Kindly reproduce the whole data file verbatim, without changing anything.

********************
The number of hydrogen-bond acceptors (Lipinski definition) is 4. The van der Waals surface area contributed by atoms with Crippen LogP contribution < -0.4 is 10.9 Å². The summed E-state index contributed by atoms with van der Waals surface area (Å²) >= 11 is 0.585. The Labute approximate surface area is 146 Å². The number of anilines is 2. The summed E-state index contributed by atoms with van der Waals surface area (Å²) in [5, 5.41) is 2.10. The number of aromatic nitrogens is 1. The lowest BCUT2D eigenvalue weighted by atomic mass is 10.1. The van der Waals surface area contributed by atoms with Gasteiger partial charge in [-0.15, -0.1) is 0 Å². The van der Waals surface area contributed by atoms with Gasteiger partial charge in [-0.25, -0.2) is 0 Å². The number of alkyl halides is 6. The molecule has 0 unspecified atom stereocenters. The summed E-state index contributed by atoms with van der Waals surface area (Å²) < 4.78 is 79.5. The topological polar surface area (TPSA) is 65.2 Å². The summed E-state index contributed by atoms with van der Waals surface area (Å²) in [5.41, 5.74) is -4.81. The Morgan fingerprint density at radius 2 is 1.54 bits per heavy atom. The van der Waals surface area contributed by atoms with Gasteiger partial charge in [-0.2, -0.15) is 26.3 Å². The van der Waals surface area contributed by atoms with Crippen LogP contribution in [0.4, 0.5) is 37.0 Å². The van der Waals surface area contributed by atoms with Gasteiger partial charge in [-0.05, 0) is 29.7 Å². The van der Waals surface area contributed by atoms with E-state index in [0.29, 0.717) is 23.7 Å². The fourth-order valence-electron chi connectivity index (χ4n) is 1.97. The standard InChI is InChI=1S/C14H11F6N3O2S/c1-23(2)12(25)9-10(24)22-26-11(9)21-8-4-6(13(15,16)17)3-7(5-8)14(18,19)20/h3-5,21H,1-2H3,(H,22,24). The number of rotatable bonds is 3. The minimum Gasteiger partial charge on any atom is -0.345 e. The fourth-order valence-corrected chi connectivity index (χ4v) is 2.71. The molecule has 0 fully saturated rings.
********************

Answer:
The number of hydrogen-bond acceptors (Lipinski definition) is 4. The van der Waals surface area contributed by atoms with Crippen LogP contribution < -0.4 is 10.9 Å². The summed E-state index contributed by atoms with van der Waals surface area (Å²) >= 11 is 0.585. The Labute approximate surface area is 146 Å². The number of anilines is 2. The summed E-state index contributed by atoms with van der Waals surface area (Å²) in [5, 5.41) is 2.10. The number of aromatic nitrogens is 1. The lowest BCUT2D eigenvalue weighted by atomic mass is 10.1. The van der Waals surface area contributed by atoms with Gasteiger partial charge in [-0.15, -0.1) is 0 Å². The van der Waals surface area contributed by atoms with Gasteiger partial charge in [-0.25, -0.2) is 0 Å². The number of alkyl halides is 6. The molecule has 0 unspecified atom stereocenters. The summed E-state index contributed by atoms with van der Waals surface area (Å²) < 4.78 is 79.5. The topological polar surface area (TPSA) is 65.2 Å². The summed E-state index contributed by atoms with van der Waals surface area (Å²) in [5.41, 5.74) is -4.81. The Morgan fingerprint density at radius 2 is 1.54 bits per heavy atom. The van der Waals surface area contributed by atoms with Gasteiger partial charge in [-0.2, -0.15) is 26.3 Å². The van der Waals surface area contributed by atoms with Crippen LogP contribution in [0.4, 0.5) is 37.0 Å². The van der Waals surface area contributed by atoms with Gasteiger partial charge in [-0.05, 0) is 29.7 Å². The van der Waals surface area contributed by atoms with E-state index in [0.29, 0.717) is 23.7 Å². The fourth-order valence-electron chi connectivity index (χ4n) is 1.97. The standard InChI is InChI=1S/C14H11F6N3O2S/c1-23(2)12(25)9-10(24)22-26-11(9)21-8-4-6(13(15,16)17)3-7(5-8)14(18,19)20/h3-5,21H,1-2H3,(H,22,24). The number of rotatable bonds is 3. The minimum Gasteiger partial charge on any atom is -0.345 e. The fourth-order valence-corrected chi connectivity index (χ4v) is 2.71. The molecule has 0 fully saturated rings.